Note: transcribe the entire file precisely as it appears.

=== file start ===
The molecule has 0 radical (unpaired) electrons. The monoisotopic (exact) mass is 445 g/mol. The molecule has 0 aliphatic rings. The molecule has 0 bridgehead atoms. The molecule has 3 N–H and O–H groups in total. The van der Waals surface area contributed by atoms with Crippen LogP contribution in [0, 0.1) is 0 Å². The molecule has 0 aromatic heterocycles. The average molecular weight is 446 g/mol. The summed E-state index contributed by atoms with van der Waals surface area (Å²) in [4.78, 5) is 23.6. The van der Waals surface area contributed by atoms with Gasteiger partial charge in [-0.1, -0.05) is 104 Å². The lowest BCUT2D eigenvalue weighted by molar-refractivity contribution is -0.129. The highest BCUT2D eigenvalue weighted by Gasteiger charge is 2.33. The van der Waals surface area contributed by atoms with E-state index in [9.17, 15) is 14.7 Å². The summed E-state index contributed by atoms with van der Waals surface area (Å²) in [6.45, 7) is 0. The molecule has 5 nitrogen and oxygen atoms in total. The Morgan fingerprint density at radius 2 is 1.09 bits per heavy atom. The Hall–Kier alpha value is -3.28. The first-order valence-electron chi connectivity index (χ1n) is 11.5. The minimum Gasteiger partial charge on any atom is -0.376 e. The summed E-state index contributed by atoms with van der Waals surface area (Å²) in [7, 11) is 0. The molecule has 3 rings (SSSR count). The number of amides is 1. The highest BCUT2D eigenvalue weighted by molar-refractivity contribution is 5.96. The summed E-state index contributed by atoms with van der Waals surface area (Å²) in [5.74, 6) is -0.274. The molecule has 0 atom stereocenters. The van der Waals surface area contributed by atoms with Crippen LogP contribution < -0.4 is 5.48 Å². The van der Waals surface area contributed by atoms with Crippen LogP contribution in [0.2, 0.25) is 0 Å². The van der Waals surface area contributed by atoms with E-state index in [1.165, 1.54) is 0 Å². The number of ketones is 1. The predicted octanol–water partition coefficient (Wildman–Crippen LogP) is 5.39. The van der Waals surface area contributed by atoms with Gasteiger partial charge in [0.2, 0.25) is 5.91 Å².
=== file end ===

The molecule has 0 radical (unpaired) electrons. The monoisotopic (exact) mass is 445 g/mol. The molecule has 0 aliphatic rings. The molecule has 0 bridgehead atoms. The molecule has 3 N–H and O–H groups in total. The van der Waals surface area contributed by atoms with Crippen LogP contribution in [0, 0.1) is 0 Å². The molecule has 0 aromatic heterocycles. The average molecular weight is 446 g/mol. The summed E-state index contributed by atoms with van der Waals surface area (Å²) in [4.78, 5) is 23.6. The van der Waals surface area contributed by atoms with Gasteiger partial charge in [-0.1, -0.05) is 104 Å². The lowest BCUT2D eigenvalue weighted by molar-refractivity contribution is -0.129. The highest BCUT2D eigenvalue weighted by Gasteiger charge is 2.33. The van der Waals surface area contributed by atoms with E-state index in [9.17, 15) is 14.7 Å². The summed E-state index contributed by atoms with van der Waals surface area (Å²) in [6.45, 7) is 0. The molecule has 5 nitrogen and oxygen atoms in total. The Morgan fingerprint density at radius 2 is 1.09 bits per heavy atom. The Hall–Kier alpha value is -3.28. The first-order valence-electron chi connectivity index (χ1n) is 11.5. The minimum Gasteiger partial charge on any atom is -0.376 e. The summed E-state index contributed by atoms with van der Waals surface area (Å²) in [7, 11) is 0. The molecule has 3 rings (SSSR count). The number of amides is 1. The highest BCUT2D eigenvalue weighted by molar-refractivity contribution is 5.96. The summed E-state index contributed by atoms with van der Waals surface area (Å²) in [5.74, 6) is -0.274. The molecule has 0 atom stereocenters. The van der Waals surface area contributed by atoms with Crippen LogP contribution < -0.4 is 5.48 Å². The van der Waals surface area contributed by atoms with Crippen LogP contribution in [0.2, 0.25) is 0 Å². The van der Waals surface area contributed by atoms with E-state index in [1.165, 1.54) is 0 Å². The number of ketones is 1. The predicted octanol–water partition coefficient (Wildman–Crippen LogP) is 5.39. The van der Waals surface area contributed by atoms with Gasteiger partial charge in [0.2, 0.25) is 5.91 Å².